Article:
Controlling Your Drawing's Pixel Dimensions


If you regularly use image manipulation programs like Adobe Illustrator or Photoshop, you may be accustomed to having precise control over the contents of your drawings, as well as the ability to resize your drawings to whatever pixel dimensions you require. GeoGebra does not, unfortunately, have native GUI controls to accomplish this. Instead, you are going to have to create this facility on your own using a combination of JavaScript-enabled buttons, sliders and a pair of special points.


Let me start by describing these last two points. The points Export_1 and Export_2 define the area of your drawing that will be made visible when you export it as an SVG or PNG image file. Contents outside the box defined by these two points will be cropped or otherwise be made invisible. Contents inside this box will appear in the exported image. The points should be located at opposite corners of the box, or else the export area will be a one-dimensional straight line. In the worksheet above I have made Export_1 and Export_2 visible, and have added two more points and several segments to show you the extents of this box. Before saving your document you will probably want to hide these objects, or else parts of them will appear in the exported image. The next thing you need to do is create a slider to set the scale of your drawing. I named mine "PixelsPerUnit", and configured the slider to fit within the range of 0 to 500. Lastly, you need to create a button to trigger a script that will resize the drawing. Attached to the button click in the "Scripting" tab should be the following GeoGebra code: ZoomIn(CopyFreeObject(x(Export_1)),CopyFreeObject(y(Export_1)-y(Corner(5)+(2,2))/PixelsPerUnit),CopyFreeObject(x(Export_1)+x(Corner(5)+(2,2))/PixelsPerUnit),CopyFreeObject(y(Export_1))) Now, when you press the button, the drawing will be shifted so that the Export_1 point is in the top-left corner of the drawing, and the dimensions of the drawing will be the size in GeoGebra units multiplied by the value of "PixelsPerUnit" slider. In the example drawing above, the size of the export area is -1.25 to +1.25 units along the x and y axes, and the slider is set to 150 pixels per unit. Thus the dimensions of the exported image should equal 375 by 375 pixels.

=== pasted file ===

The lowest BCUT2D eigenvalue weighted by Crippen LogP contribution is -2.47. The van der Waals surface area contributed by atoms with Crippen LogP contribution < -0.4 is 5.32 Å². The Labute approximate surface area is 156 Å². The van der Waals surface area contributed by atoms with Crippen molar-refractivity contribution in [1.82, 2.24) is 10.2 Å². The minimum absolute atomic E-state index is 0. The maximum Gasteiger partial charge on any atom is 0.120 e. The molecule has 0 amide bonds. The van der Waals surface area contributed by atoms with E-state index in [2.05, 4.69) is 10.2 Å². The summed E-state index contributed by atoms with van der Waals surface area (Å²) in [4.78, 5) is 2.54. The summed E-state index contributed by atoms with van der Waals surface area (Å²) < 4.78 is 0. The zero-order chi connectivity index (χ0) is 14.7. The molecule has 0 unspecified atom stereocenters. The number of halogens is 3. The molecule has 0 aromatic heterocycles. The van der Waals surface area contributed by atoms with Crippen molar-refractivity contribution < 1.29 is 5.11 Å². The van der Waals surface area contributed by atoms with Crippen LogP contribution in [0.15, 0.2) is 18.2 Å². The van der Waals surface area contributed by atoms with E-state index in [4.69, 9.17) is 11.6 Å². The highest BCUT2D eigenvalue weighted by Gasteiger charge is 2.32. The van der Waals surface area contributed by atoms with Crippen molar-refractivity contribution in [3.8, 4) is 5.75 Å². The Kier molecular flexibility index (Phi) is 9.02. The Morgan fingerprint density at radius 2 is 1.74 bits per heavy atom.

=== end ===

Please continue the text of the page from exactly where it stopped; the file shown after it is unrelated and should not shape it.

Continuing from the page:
Extra remarks

Firstly, if you are using GeoGebra 5 Classic, when you export the PNG or SVG image, you will need to select the "Size in pixels" option from the drop-down menu of the export dialog. If you are using GeoGebra 6 Classic, I think this is done automatically for you. Secondly, sometimes the dimensions of the exported image are off the mark by a pixel or two. For instance, the dimensions of the above drawing may end up being 376 by 375 pixels instead of 375 by 375 pixels. If you export as SVG you can fix these errors using a text editor. Using InkScape you can then convert the SVG to PNG.